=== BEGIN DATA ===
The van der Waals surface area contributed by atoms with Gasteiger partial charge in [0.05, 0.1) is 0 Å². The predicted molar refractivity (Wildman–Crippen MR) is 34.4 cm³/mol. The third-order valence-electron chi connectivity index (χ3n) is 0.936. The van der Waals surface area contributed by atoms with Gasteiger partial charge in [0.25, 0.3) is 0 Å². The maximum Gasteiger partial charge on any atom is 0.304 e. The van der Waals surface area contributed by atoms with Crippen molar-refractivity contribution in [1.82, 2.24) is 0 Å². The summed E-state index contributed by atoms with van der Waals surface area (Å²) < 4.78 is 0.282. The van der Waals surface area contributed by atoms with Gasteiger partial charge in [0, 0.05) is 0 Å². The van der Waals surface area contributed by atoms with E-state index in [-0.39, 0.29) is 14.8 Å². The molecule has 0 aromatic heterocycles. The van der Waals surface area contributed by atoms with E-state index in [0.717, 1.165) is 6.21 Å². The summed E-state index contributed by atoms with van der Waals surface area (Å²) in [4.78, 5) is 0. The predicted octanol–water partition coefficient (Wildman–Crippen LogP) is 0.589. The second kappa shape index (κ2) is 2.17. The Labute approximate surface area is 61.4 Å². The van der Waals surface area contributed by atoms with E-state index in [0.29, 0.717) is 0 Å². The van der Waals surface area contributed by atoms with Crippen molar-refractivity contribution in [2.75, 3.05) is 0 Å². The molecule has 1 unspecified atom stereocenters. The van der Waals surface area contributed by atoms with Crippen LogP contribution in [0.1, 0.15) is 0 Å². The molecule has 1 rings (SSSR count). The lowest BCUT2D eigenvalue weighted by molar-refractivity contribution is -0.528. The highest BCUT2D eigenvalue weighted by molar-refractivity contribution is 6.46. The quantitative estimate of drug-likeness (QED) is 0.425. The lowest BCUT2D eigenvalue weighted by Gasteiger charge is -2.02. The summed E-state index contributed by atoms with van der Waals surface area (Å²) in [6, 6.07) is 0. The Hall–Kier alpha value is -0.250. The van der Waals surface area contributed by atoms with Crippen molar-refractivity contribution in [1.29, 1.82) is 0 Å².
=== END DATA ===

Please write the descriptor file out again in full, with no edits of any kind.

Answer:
The van der Waals surface area contributed by atoms with Gasteiger partial charge in [0.05, 0.1) is 0 Å². The predicted molar refractivity (Wildman–Crippen MR) is 34.4 cm³/mol. The third-order valence-electron chi connectivity index (χ3n) is 0.936. The van der Waals surface area contributed by atoms with Gasteiger partial charge in [0.25, 0.3) is 0 Å². The maximum Gasteiger partial charge on any atom is 0.304 e. The van der Waals surface area contributed by atoms with Crippen molar-refractivity contribution in [1.82, 2.24) is 0 Å². The summed E-state index contributed by atoms with van der Waals surface area (Å²) < 4.78 is 0.282. The van der Waals surface area contributed by atoms with Gasteiger partial charge in [0, 0.05) is 0 Å². The van der Waals surface area contributed by atoms with E-state index in [-0.39, 0.29) is 14.8 Å². The molecule has 0 aromatic heterocycles. The van der Waals surface area contributed by atoms with E-state index in [0.717, 1.165) is 6.21 Å². The summed E-state index contributed by atoms with van der Waals surface area (Å²) in [4.78, 5) is 0. The predicted octanol–water partition coefficient (Wildman–Crippen LogP) is 0.589. The second kappa shape index (κ2) is 2.17. The Labute approximate surface area is 61.4 Å². The van der Waals surface area contributed by atoms with E-state index in [0.29, 0.717) is 0 Å². The van der Waals surface area contributed by atoms with Crippen molar-refractivity contribution in [2.75, 3.05) is 0 Å². The molecule has 1 unspecified atom stereocenters. The van der Waals surface area contributed by atoms with Crippen LogP contribution in [0.1, 0.15) is 0 Å². The molecule has 1 rings (SSSR count). The lowest BCUT2D eigenvalue weighted by molar-refractivity contribution is -0.528. The highest BCUT2D eigenvalue weighted by molar-refractivity contribution is 6.46. The quantitative estimate of drug-likeness (QED) is 0.425. The lowest BCUT2D eigenvalue weighted by Gasteiger charge is -2.02. The summed E-state index contributed by atoms with van der Waals surface area (Å²) in [6, 6.07) is 0. The Hall–Kier alpha value is -0.250. The van der Waals surface area contributed by atoms with Crippen molar-refractivity contribution in [1.29, 1.82) is 0 Å².